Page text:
Some fatigue related issues that are not directly tied to departures and arrivals, like wing bending from gust loads, but may be randomly continuous throughout the flight, need an hour limit. Taking it to a comical extreme, if the airplane flew for 3 years straight without ever landing because it had a new pixie dust powered engine, it would have close to 26000+ hours of bending fatigue time on the wings and tail, engine mounts etc., but only one flight cycle.
Also, there will be an analysis that establishes the average amount of time per flight cycle, overall across the fleet, and this may be applied in some cases to give an hours life limit that is roughly equivalent to the target number of cycles, when applied in the aggregate. That ratio of hours/cycles suggests that the average flight time per cycle for the PC-12 is somewhere around 1.1 hours. In the Regional Jet world, the average flight cycle is about 1.3 hours. The 30000 hour limit prevents a PC-12 operator who does a lot of long range flying with 2 hour+ trips from running his airframe up to 50000 hours before it gets to 27000 cycles.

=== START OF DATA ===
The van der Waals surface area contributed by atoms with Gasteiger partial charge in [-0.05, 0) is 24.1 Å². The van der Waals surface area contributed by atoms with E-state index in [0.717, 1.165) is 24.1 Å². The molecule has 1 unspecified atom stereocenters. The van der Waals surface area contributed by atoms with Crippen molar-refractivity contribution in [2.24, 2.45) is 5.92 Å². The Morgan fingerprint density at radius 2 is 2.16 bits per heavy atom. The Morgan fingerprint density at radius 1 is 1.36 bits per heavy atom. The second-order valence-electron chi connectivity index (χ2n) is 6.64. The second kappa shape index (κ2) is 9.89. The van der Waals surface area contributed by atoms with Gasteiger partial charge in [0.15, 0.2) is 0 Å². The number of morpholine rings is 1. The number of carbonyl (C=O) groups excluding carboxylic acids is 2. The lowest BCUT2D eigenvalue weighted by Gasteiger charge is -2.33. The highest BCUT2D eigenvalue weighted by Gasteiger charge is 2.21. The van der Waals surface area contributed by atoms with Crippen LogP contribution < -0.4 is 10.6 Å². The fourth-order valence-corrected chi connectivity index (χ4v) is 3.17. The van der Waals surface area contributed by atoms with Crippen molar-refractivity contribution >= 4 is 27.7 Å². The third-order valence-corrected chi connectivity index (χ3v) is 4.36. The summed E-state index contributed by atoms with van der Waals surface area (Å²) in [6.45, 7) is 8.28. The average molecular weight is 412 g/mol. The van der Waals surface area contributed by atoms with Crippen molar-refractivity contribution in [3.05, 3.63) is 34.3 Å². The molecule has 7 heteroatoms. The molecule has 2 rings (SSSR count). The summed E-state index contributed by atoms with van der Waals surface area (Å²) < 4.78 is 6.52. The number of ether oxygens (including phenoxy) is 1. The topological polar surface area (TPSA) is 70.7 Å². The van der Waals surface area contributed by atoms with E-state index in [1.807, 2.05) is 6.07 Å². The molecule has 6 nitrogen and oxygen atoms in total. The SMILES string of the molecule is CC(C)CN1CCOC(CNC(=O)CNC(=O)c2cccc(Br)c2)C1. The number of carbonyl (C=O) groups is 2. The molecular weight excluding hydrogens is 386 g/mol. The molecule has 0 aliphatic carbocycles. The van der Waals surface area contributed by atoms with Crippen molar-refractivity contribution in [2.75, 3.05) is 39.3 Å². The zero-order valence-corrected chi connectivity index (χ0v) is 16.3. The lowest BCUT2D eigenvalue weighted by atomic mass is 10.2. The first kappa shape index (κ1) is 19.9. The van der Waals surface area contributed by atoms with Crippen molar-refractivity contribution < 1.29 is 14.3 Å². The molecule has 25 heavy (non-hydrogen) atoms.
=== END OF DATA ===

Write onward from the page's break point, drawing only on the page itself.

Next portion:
30000 does't sound like a lot, but corporate aircraft generally live fairly pampered low-utilization lives and take quite a long time to get those hours, perhaps 30 to 40 years. A regional jet gets to 30k in only 10 years.